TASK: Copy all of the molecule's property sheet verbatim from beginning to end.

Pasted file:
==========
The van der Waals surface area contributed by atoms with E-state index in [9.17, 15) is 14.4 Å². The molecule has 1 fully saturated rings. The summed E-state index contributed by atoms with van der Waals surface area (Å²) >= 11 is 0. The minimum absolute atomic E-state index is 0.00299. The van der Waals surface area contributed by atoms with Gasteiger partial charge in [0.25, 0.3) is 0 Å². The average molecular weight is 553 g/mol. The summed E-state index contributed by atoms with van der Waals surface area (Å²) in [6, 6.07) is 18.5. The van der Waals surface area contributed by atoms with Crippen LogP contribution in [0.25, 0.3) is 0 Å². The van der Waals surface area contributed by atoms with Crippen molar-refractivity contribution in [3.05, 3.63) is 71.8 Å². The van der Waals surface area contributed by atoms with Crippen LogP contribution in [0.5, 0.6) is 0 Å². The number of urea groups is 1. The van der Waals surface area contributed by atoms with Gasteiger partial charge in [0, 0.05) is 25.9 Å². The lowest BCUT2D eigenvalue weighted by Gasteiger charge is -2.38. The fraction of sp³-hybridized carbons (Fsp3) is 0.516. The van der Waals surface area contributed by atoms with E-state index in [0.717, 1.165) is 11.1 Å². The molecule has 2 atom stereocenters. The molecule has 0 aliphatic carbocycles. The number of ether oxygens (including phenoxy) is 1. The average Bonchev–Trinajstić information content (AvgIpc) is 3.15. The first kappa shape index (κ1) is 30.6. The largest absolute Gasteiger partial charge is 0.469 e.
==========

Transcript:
The van der Waals surface area contributed by atoms with E-state index in [9.17, 15) is 14.4 Å². The molecule has 1 fully saturated rings. The summed E-state index contributed by atoms with van der Waals surface area (Å²) >= 11 is 0. The minimum absolute atomic E-state index is 0.00299. The van der Waals surface area contributed by atoms with Gasteiger partial charge in [0.25, 0.3) is 0 Å². The average molecular weight is 553 g/mol. The summed E-state index contributed by atoms with van der Waals surface area (Å²) in [6, 6.07) is 18.5. The van der Waals surface area contributed by atoms with Crippen LogP contribution in [0.25, 0.3) is 0 Å². The van der Waals surface area contributed by atoms with Crippen molar-refractivity contribution in [3.05, 3.63) is 71.8 Å². The van der Waals surface area contributed by atoms with Crippen LogP contribution in [0.5, 0.6) is 0 Å². The number of urea groups is 1. The van der Waals surface area contributed by atoms with Gasteiger partial charge in [0, 0.05) is 25.9 Å². The lowest BCUT2D eigenvalue weighted by Gasteiger charge is -2.38. The fraction of sp³-hybridized carbons (Fsp3) is 0.516. The van der Waals surface area contributed by atoms with E-state index in [0.717, 1.165) is 11.1 Å². The molecule has 2 atom stereocenters. The molecule has 0 aliphatic carbocycles. The number of ether oxygens (including phenoxy) is 1. The average Bonchev–Trinajstić information content (AvgIpc) is 3.15. The first kappa shape index (κ1) is 30.6. The largest absolute Gasteiger partial charge is 0.469 e.